An EU court adviser said on Tuesday that copyright protection cannot be claimed on software functions. The implications of this statement are huge, especially considering the fierce parent wars currently consuming the mobile world. Reuters reports:
The non-binding opinion by Yves Bot, an advocate-general at the Luxembourg-based EU Court of Justice (ECJ), is in line with a verdict reached by the High Court of England and Wales in July last year. ECJ judges will rule on the case next year. SAS Institute took legal action against World Programing Ltd (WPL) in 2009, saying the British software company had infringed its copyrights by copying its programs and manuals — even though WPL had designed its products without access to SAS’s source code.
In my personal opinion, the decision this adviser made should be heavily considered by not just EU judges, but US judges as well. Why is that, you ask? Companies like Apple are patenting things left and right without having really invented anything. I can see someone patenting a new physical mechanism on a device, but to patent software ideas is just silly, as they’re usually obvious aspects of a software program. In addition, software patents essentially disrupt the innovation that keeps software from evolving into its next useful iteration.
Currently, a huge patent war is engulfing the mobile industry. Microsoft, Apple, Oracle, and a few other companies are all suing Google and various Android manufacturers over patent violations. At first glance, you’d think Google was doing something incredible evil, supposedly stealing all of these other ideas. However, when you take a closer look, you will easily spot the fundamental flaw in the patent system that so many companies nowadays are unfortunately abusing. Most of the patents in question were either acquired from another company for the sole purpose of suing Google (or making a quick buck in general), or they are patents that protect questionable property.
I’m a huge proponent of open source. When I write software, I usually release it under some sort of open source license — the New BSD license being my current favorite. While I do not mind at all if someone wants to use my code elsewhere, I also appreciate it when they retain attribution where it’s due. That is, I’m not going to sue if someone removes a copyright header from a source file I wrote, but I’ll probably nag the “offender” a bit!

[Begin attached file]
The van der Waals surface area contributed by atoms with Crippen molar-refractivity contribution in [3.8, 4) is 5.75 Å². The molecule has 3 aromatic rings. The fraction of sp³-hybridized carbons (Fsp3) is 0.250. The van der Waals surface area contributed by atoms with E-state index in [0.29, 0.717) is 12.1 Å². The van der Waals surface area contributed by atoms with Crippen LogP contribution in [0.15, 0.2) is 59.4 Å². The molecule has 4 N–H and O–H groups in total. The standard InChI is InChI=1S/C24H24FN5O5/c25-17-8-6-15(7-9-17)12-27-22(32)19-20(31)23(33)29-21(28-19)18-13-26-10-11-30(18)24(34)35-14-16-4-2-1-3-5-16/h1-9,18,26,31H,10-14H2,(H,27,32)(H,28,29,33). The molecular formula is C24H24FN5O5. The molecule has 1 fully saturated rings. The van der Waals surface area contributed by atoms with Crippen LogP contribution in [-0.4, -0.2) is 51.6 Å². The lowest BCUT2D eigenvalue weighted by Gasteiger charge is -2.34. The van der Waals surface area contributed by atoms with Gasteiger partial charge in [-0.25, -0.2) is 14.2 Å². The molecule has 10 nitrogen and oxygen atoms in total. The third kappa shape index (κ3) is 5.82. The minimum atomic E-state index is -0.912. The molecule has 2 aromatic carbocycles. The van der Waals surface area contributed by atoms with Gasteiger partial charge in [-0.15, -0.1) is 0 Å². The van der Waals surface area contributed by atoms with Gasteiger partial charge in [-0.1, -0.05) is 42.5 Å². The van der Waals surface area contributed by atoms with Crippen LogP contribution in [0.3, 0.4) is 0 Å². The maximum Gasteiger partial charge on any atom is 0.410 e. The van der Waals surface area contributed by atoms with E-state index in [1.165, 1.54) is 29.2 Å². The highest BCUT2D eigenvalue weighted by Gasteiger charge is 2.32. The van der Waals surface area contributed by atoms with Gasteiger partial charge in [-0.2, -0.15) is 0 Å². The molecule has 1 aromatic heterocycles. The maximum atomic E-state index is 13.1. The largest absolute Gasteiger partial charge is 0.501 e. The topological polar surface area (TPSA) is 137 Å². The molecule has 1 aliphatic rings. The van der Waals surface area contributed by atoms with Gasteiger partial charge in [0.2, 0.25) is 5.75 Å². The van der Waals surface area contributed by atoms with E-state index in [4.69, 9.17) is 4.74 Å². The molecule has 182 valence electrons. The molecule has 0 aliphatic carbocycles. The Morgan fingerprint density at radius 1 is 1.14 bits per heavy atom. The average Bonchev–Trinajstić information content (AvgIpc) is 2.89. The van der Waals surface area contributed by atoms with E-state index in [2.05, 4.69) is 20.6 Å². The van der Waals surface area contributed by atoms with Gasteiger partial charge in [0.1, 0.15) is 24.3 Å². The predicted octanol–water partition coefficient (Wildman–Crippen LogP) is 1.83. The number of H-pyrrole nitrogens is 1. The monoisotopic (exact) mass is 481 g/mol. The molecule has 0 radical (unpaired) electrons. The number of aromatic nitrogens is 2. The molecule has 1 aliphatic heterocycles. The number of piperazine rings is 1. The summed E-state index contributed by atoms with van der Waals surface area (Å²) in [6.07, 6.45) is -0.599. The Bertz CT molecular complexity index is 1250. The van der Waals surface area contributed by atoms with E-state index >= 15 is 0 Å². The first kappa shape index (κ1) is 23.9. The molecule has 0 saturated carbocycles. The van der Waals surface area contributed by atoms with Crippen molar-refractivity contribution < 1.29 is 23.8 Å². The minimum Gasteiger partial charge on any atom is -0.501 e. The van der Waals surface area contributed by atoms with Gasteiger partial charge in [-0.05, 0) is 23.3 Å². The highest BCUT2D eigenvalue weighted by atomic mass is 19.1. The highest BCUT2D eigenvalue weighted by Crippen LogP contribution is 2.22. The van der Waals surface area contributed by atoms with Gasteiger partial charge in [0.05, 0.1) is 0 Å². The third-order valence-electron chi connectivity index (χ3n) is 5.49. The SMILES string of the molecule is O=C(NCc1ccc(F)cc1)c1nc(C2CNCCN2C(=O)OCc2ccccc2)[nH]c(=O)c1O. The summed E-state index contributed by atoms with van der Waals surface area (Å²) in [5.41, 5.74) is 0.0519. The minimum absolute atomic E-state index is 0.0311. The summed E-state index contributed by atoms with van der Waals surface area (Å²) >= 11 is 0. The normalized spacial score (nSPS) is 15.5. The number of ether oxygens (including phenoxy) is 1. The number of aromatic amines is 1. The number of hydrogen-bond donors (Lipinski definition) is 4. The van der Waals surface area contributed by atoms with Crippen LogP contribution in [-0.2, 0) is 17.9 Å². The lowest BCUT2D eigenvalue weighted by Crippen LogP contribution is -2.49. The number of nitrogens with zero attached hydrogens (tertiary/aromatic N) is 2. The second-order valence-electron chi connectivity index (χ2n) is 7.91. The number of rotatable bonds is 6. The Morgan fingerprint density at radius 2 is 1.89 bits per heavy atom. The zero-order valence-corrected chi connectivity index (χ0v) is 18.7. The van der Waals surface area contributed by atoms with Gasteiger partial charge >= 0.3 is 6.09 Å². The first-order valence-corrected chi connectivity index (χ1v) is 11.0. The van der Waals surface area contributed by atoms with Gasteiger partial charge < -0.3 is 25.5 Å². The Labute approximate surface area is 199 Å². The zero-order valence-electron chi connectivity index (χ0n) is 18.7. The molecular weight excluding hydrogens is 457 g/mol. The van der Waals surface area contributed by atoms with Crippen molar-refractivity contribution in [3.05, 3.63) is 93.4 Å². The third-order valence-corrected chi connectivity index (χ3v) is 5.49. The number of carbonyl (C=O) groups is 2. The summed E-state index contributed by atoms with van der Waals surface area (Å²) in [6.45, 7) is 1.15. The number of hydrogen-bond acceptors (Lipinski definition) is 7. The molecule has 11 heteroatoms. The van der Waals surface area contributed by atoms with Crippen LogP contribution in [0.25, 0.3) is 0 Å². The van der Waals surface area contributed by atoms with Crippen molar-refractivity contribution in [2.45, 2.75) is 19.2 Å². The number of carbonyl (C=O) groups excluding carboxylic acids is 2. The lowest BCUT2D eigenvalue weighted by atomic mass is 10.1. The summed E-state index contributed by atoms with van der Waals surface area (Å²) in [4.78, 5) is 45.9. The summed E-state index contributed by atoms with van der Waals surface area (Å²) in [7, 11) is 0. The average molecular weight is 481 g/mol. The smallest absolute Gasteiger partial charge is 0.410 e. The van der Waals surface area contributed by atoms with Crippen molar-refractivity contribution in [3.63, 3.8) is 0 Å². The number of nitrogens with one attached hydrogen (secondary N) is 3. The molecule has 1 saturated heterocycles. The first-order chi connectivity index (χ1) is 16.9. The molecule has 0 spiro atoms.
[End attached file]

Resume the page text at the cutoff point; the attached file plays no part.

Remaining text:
When companies distribute software under a proprietary license, they essentially want the source code to remain a secret, probably to prevent competitors from duplicating features they have worked hard on. When programmers who do not have access to the original source code want to re-implement the feature in question, it means they have to reverse engineer the software. Two methods of reverse engineering software:
- Analysis of the program’s input and output — A programmer simply observes how the program performs given a certain input, and attempts to emulate the output.
- Binary disassembly — This method involves disassembling the binary file distributed to the end-user into machine code. While the actual disassembly is simple enough to perform, fully understanding it might not be depending on the programmer’s knowledge and ability.
The legality of reverse engineering completely depends on what the intentions are. For example, if you want to reverse engineer Windows (e.g., ReactOS), you’re fine legally as long as you don’t use any proprietary code from Windows itself. Reverse engineering, in fact, is almost always legal (even if you are disassembling the binary code and modifying it) as long as you adhere to the copyright laws, which typically prohibit you from redistributing the proprietary code or modified binary.
Coming back from a bit of a tangent, the fog surrounding software patents has been thick for quite some time now. Obviously companies are profiting off of them. For example, a recent estimate by Goldman Sachs said Microsoft is raking in $444 million annually off of Android patent licenses. Of course, some of those patents are probably justifiably valid, but there’s no doubt there are a few that protect frivolous things such as aspects of design or an outdated feature in software. In fact, Barnes & Noble has contested the patents Microsoft is using against Android manufacturers, laying them out in detail. It turns out quite a few are indeed protecting things like Web browser loading icons and an obsolete system for loading images in the background.
So, what’s your take? Should companies be able to patent software ideas like swipe to unlock? Who’s up for a completely new patent system? I know I am.